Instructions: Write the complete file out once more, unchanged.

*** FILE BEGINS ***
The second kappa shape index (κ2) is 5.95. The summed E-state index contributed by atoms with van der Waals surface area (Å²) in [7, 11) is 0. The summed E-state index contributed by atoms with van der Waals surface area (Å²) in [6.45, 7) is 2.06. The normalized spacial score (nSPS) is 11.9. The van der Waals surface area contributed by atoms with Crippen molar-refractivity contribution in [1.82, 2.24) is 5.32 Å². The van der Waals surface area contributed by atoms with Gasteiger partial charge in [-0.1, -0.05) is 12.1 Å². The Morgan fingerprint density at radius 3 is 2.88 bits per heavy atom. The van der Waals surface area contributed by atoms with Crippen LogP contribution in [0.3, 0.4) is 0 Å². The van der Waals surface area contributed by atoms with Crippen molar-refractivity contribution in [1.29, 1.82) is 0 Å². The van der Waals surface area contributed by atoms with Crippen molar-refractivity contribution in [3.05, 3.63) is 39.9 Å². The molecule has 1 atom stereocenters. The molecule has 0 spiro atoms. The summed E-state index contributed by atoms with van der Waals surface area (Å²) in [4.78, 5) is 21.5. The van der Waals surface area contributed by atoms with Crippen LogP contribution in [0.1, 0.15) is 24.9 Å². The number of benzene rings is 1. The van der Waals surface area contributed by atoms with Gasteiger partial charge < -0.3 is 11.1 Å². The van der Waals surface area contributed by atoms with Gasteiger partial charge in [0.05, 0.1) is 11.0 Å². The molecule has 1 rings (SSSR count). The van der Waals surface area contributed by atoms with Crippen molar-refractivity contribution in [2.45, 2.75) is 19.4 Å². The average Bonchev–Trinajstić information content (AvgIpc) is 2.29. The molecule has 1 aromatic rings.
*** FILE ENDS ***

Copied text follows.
The second kappa shape index (κ2) is 5.95. The summed E-state index contributed by atoms with van der Waals surface area (Å²) in [7, 11) is 0. The summed E-state index contributed by atoms with van der Waals surface area (Å²) in [6.45, 7) is 2.06. The normalized spacial score (nSPS) is 11.9. The van der Waals surface area contributed by atoms with Crippen molar-refractivity contribution in [1.82, 2.24) is 5.32 Å². The van der Waals surface area contributed by atoms with Gasteiger partial charge in [-0.1, -0.05) is 12.1 Å². The Morgan fingerprint density at radius 3 is 2.88 bits per heavy atom. The van der Waals surface area contributed by atoms with Crippen LogP contribution in [0.3, 0.4) is 0 Å². The van der Waals surface area contributed by atoms with Crippen molar-refractivity contribution in [1.29, 1.82) is 0 Å². The van der Waals surface area contributed by atoms with Crippen molar-refractivity contribution in [3.05, 3.63) is 39.9 Å². The molecule has 1 atom stereocenters. The molecule has 0 spiro atoms. The summed E-state index contributed by atoms with van der Waals surface area (Å²) in [4.78, 5) is 21.5. The van der Waals surface area contributed by atoms with Crippen LogP contribution in [0.1, 0.15) is 24.9 Å². The number of benzene rings is 1. The van der Waals surface area contributed by atoms with Gasteiger partial charge < -0.3 is 11.1 Å². The van der Waals surface area contributed by atoms with Gasteiger partial charge in [0.05, 0.1) is 11.0 Å². The molecule has 1 rings (SSSR count). The van der Waals surface area contributed by atoms with Crippen molar-refractivity contribution in [2.45, 2.75) is 19.4 Å². The average Bonchev–Trinajstić information content (AvgIpc) is 2.29. The molecule has 1 aromatic rings.